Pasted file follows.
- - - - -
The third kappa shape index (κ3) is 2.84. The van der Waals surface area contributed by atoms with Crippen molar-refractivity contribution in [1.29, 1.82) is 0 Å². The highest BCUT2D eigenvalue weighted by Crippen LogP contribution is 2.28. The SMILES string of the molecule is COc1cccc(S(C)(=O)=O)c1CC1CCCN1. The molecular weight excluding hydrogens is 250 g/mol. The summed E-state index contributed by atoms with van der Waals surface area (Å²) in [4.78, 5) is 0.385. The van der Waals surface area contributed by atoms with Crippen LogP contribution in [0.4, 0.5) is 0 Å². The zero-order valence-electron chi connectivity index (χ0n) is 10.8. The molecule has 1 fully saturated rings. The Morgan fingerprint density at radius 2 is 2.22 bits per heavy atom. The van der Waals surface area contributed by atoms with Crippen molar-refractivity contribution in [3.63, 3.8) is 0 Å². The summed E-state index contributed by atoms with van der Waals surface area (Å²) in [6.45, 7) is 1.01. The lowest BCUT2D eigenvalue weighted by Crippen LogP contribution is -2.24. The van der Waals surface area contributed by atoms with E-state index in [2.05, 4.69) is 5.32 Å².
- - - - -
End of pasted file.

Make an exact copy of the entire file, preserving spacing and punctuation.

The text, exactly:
The third kappa shape index (κ3) is 2.84. The van der Waals surface area contributed by atoms with Crippen molar-refractivity contribution in [1.29, 1.82) is 0 Å². The highest BCUT2D eigenvalue weighted by Crippen LogP contribution is 2.28. The SMILES string of the molecule is COc1cccc(S(C)(=O)=O)c1CC1CCCN1. The molecular weight excluding hydrogens is 250 g/mol. The summed E-state index contributed by atoms with van der Waals surface area (Å²) in [4.78, 5) is 0.385. The van der Waals surface area contributed by atoms with Crippen LogP contribution in [0.4, 0.5) is 0 Å². The zero-order valence-electron chi connectivity index (χ0n) is 10.8. The molecule has 1 fully saturated rings. The Morgan fingerprint density at radius 2 is 2.22 bits per heavy atom. The van der Waals surface area contributed by atoms with Crippen molar-refractivity contribution in [3.63, 3.8) is 0 Å². The summed E-state index contributed by atoms with van der Waals surface area (Å²) in [6.45, 7) is 1.01. The lowest BCUT2D eigenvalue weighted by Crippen LogP contribution is -2.24. The van der Waals surface area contributed by atoms with E-state index in [2.05, 4.69) is 5.32 Å².